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THE people in John Updike's world are tormented. They live with a continual, painful awareness of their fruitless past, their foolish present, and their ultimate doom.
The seventeen short stories in Pigeon Feathers are, for the most part, concerned with these people. The farm boy in the title story is typical--stunned by the new found consciousness of his own mortality, he finds relief and a certain reconciliation by methodically killing barn pigeons. So is the young American at the British drawing school of another story whose attempts to court a fellow student are as inorganic and stiff as the objects he paints in his still life.
In "The Doctor's Wife," a young man is suddenly flooded with deep and impersonal shame by a casual insinuation that his tanned wife is part Negro. In a different story, a high schol debater pursues a girl disliked by both family and his friends to balm the hurt of a debating defeat. Both young men are the victims of a grinding anguish.
Few of the characters are only older than Updike himself (30); most of them are either adolescents or young married people. A good many of the stories are autobiographical, yet they are not simply New Yorker-ish reminisces. There is a certain digested quality about them which compresses and transforms the commonplace events Updike relates, and gives them a wider and often surprising significance.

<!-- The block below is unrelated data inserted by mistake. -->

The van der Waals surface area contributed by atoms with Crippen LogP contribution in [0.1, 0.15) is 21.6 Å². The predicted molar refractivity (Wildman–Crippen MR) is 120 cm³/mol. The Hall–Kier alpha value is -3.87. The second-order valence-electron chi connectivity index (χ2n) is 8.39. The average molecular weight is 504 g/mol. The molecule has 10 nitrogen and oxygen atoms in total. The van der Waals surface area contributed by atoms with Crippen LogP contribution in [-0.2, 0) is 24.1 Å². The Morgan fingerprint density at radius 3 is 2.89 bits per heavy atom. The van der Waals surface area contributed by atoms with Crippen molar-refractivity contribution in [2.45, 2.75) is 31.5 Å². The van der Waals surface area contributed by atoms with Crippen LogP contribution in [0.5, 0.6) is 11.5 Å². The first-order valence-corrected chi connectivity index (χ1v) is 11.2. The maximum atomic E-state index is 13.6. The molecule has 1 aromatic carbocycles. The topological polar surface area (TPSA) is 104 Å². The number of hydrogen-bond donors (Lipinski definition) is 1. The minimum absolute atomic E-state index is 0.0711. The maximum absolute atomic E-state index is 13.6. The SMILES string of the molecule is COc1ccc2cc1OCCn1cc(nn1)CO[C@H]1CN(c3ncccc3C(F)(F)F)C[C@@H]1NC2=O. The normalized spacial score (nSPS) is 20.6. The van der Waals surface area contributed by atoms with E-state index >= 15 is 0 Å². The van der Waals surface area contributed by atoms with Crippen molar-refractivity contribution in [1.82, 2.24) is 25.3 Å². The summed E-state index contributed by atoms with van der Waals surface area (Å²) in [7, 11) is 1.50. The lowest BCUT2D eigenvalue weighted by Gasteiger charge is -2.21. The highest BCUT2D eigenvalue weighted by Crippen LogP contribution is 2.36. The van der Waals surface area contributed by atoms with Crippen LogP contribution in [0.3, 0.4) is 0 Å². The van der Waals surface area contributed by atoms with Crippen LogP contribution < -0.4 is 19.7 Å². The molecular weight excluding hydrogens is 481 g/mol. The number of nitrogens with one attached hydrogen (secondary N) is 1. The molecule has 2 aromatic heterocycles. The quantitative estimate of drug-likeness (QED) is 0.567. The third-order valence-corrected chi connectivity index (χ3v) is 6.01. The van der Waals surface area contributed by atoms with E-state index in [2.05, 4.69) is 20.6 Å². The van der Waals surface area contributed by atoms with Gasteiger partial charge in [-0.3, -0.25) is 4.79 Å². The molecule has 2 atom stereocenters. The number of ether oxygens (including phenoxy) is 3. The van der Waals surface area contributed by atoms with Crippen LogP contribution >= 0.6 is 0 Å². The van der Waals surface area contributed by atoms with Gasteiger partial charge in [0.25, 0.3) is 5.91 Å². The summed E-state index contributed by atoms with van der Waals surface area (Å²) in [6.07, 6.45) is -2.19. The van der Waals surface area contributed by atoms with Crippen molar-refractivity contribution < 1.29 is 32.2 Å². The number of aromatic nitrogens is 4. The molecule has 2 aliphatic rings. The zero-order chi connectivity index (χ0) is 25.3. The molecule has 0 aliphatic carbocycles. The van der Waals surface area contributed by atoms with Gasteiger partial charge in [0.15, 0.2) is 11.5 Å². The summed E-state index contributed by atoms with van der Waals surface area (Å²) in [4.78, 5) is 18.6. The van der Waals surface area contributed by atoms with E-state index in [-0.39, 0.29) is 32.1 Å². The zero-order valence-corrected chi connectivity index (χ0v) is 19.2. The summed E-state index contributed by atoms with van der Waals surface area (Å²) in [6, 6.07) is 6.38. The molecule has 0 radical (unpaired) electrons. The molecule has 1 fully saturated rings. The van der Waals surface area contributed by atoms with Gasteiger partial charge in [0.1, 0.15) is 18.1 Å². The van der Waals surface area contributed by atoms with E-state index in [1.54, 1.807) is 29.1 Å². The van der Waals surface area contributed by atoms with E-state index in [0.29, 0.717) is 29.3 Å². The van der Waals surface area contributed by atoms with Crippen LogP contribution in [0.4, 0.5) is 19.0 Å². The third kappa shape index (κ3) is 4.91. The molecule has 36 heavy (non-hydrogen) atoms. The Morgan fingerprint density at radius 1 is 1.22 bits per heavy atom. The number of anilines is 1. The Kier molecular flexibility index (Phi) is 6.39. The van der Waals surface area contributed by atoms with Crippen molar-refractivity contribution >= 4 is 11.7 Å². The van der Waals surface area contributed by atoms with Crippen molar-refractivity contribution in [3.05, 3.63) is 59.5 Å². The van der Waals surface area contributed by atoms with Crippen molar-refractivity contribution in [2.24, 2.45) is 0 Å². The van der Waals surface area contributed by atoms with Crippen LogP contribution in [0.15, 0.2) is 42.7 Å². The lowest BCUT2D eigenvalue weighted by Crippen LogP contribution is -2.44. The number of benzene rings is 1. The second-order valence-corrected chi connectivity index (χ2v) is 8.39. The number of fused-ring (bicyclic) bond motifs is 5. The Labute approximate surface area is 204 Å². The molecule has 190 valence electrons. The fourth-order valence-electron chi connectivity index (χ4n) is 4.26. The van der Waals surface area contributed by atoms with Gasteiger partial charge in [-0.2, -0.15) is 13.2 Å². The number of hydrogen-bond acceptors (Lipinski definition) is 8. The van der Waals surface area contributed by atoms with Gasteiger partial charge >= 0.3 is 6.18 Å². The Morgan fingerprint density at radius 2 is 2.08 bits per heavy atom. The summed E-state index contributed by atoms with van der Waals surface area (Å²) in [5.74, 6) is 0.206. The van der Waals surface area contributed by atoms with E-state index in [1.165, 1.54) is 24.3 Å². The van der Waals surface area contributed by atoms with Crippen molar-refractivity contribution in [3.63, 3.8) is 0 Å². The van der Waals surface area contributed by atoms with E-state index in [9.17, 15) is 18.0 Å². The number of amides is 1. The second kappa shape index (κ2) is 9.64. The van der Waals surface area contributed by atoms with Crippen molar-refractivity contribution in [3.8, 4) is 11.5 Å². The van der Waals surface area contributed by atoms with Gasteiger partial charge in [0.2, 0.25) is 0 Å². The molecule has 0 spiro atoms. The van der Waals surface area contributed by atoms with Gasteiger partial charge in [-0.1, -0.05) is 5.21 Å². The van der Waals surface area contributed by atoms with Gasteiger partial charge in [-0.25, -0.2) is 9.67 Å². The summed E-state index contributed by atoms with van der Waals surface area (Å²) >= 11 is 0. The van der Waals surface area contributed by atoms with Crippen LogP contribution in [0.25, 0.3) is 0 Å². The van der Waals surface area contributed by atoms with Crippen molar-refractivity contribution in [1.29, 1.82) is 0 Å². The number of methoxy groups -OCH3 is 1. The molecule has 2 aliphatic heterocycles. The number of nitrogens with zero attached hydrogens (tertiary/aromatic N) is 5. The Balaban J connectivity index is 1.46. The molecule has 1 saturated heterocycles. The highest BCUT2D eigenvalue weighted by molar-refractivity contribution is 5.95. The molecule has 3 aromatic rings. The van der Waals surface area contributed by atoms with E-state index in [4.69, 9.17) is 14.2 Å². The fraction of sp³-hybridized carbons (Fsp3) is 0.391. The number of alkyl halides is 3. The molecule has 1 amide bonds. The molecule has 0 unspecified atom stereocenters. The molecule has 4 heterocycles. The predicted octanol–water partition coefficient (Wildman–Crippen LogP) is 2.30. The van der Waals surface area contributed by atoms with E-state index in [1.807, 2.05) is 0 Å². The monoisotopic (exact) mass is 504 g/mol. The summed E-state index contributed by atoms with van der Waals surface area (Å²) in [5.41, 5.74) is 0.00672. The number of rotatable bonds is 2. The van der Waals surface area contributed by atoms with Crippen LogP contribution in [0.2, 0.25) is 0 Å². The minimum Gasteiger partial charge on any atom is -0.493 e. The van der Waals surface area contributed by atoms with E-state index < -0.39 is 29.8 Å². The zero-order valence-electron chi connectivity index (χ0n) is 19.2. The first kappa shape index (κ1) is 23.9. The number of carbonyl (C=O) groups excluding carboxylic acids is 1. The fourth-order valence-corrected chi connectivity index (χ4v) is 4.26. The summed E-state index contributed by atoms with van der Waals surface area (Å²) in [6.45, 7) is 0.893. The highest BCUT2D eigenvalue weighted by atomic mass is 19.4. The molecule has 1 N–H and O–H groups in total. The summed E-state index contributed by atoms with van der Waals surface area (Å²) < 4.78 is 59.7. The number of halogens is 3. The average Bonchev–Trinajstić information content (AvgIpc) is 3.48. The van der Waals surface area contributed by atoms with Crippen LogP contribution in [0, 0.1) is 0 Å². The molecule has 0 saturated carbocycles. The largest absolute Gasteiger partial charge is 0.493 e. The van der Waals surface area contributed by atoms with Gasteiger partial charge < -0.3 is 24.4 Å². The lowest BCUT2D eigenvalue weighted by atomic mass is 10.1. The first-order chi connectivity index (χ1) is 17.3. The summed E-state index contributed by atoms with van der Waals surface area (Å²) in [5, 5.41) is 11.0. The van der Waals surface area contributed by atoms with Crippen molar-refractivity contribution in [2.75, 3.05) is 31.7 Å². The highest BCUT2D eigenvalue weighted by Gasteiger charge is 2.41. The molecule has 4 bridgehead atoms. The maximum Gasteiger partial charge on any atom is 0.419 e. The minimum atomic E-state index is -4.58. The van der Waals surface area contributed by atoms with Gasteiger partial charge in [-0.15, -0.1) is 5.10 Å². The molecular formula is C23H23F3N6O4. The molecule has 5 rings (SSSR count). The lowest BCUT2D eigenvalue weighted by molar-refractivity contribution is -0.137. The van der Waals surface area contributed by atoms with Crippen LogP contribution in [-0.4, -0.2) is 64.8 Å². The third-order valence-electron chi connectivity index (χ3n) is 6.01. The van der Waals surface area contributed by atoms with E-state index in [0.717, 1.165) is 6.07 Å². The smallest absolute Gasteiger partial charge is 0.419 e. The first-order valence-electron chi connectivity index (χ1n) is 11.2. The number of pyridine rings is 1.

Updike is the master of small details and everyday events; he builds his stories like stalagmites, the sum of countless small accretions. In earlier volumes, he clearly demonstrated both his painter's eye and his remarkable facility with words. What is new in Pigeon Feathers is a more intense discipline than he has shown before. Gone are the pages of minuitae which continually threatened to bury and bore readers of his second novel, Rabbit, Run His latest short stories are cleaner, tighter, and more skilfully constructed than anything he has ever done before.
His sense of language is sure, and nowhere more evident than in one of his last stories, "Lifeguard." The whole story is an extended metaphor about a divinity student who abandons theology each summer to work as a lifeguard. Updike articulately examines the strange congruence of "texts of the flesh" and those of the mind. At every point, the lifeguard's vision--and the author's--is unique. "Each morning," says the guard, "as I mount into my chair, my athletic and youthfully fuzzy toes expertly gripping the slats that make a ladder, it is as if I am climbing into an immense, rigid, loosely fitting vestment." In a deceptively smooth metaphoric stream, the lifeguard comments on life and love, sex and salvation from his singularly vantage point.
In many ways, the attitude of the lifeguard is close to Updike himself. The lifeguard performs the function of a sense organ; he is paid to observe closely the world around him. Updike, too, is concerned with the sensory experience. This is the basis for This is a notion which runs UPDIKE is exploring subtle His skill at phrasing is extraordinarily. One character he recalls he had Updike, as a writer, is still
This is a notion which runs UPDIKE is exploring subtle His skill at phrasing is extraordinarily. One character he recalls he had Updike, as a writer, is still
UPDIKE is exploring subtle His skill at phrasing is extraordinarily. One character he recalls he had Updike, as a writer, is still
This is a notion which runs
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